Last week, I headed out for Charleston, South Carolina to attend the 2016 Crochet Guild of America Conference. It was awesome! I had a great time and am completed exhausted now that I am back home.
I drove out to Charleston over two days and got to my hotel last Tuesday night. My room even had a sweet spot to store yarn:
My yarn is pictured with Rod Carew, who got the American League batting award named after him at the All-Star game. That game was a pretty big for the Royals All-Stars, and I apologize to the people staying in the room below me for the crazy happy-dance noises coming from above as Hosmer and Salvy hit their home runs.
On Wednesday, I attended a session about the CGOA Master’s program. I’ve mentioned before that I have been working on my swatches for the program, and it was nice to get a little inside info. I also went to a session with Tara Swiger that was about businessy things like getting more done in the day.
Thursday, I took two classes from Mary Beth Temple: Geo-Metric for Crocheters and Creating with Crocodile Stitch. I don’t seem to have any swatches from the Geo-Metrics class, but it was all about math and yarn, both things I love, so I was a happy girl. I the crocodile stitch class, In made these two swatches:
Look at all of that texture! I have all sorts of plans floating around in my head for using those little petals, or scales, or whatever you want to call them.
Thursday night was the CGOA business meeting and a goody bag! A serious one:
There is so much good stuff there! Patterns, coupons, hooks, stitch markers, a coloring book (!), other stuff, and YARN! So much yarn!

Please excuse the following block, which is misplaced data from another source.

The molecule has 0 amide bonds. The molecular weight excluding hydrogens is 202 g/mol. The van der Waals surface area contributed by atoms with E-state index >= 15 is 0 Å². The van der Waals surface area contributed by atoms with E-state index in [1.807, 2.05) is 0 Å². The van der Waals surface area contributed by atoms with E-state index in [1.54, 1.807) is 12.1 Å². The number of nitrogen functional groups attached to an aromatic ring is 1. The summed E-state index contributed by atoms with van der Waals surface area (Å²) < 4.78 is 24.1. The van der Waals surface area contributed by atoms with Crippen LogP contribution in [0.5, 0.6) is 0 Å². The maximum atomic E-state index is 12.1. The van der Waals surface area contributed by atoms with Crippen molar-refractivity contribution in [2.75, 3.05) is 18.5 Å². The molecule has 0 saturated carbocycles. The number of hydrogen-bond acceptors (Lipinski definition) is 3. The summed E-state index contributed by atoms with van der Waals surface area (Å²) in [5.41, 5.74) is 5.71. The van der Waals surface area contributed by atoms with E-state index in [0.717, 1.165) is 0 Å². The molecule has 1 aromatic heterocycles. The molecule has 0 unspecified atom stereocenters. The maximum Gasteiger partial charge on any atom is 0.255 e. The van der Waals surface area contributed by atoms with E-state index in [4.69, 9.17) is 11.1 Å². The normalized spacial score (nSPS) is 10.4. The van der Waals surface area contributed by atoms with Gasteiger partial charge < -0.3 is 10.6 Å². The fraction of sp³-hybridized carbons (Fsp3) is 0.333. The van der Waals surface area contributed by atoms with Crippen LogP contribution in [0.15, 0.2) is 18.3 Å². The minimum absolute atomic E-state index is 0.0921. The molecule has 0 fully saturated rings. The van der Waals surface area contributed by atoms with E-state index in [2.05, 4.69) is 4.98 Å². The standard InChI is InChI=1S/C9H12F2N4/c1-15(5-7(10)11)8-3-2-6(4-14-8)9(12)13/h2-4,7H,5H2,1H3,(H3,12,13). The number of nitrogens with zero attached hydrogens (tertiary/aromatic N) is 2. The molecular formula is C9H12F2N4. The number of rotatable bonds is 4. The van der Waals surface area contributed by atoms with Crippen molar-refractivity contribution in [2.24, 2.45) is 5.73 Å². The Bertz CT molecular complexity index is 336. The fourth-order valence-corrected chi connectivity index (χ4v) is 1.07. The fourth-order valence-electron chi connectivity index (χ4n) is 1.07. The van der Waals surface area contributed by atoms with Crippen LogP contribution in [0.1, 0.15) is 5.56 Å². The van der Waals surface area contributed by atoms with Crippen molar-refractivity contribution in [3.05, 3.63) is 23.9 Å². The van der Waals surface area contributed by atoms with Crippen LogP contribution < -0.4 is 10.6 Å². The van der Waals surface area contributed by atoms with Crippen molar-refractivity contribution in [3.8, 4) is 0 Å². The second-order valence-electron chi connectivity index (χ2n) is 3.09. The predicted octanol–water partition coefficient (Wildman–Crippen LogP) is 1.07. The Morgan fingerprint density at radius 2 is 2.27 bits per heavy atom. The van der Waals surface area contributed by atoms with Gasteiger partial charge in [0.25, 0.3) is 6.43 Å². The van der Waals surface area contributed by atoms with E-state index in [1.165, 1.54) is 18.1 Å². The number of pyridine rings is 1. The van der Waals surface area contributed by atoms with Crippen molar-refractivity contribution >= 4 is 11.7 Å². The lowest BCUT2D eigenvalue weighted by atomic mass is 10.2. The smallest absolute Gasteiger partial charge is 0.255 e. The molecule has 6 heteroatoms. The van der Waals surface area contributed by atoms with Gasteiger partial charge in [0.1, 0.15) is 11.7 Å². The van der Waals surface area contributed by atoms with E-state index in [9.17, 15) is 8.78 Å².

Friday, I took two classes from Susan Lowman: Playful Polish Star and Intermeshing. (Susan is the designer behind the Skipping Stones strip of the CGOA Crochet Along I showed you earlier in the year.) Both of these classes involved some nifty stitches with color changes. Here’s a swatch from the Polish Star class:
And here is a couple from the Intermeshing class:
I’m excited to do more playing with both of these techniques. I think there are some cool color possibilities with the Polish Star, and there is all sorts of fun to be had with the lines and squares of the intermeshing.
Friday night was the announcement of the crochet design winners. I entered a piece I call “Minty Mountains”:
This is a loooong scarf made from bulky wool roving. I crocheted this with some very tall stitches and some short ones to create the gray and charcoal mountains, and used three different textured stitches to add the mint green accents. It is fluffy and wooly and I love it.
There were 92 entries in the design competition, each more impressive than the last. You can see all of the winners here (and you really should go take a look at them—amazing!).
There was another goody bag at this event:
More yarn and coupons and yay! You know I like that Caron gray yarn, as I have made this and this with it in the past. Woo-hoo!
Saturday was Marty Miller’s Shawls from All Angles. I don’t have swatches to show from this one, either—most of them were tiny little shapes that I will someday size up to an actual shawl. I have one that is already underway using the techniques from this class. We also got more free yarn:
I ended my classes with Darla Fanton’s Double Helix Bead Crochet Necklace & Bracelet. LOOK WHAT I MADE!
I made a crocheted beaded necklace! Isn’t it pretty? Darla had the bead pre-strung for us, so that helped a lot. I had never done bead work before, nor had I worked with such a tiny hook. It took me some time to get in the groove, so I didn’t work on the bracelet in class, but I was so proud of my necklace that I wore it to the closing banquet and fashion show that night. As you might have guessed, there was another goody bag at this event:
That Lion Brand catalog is like the best catalog I have ever seen. So much yarn, and so much yarn that I don’t normally see at Jo-Ann and Michael’s, like that 24/7 Cotton.
Whew! This is a long post, and I haven’t even shown you the new yarn I picked up from the vendors at the show. I will save that for next time.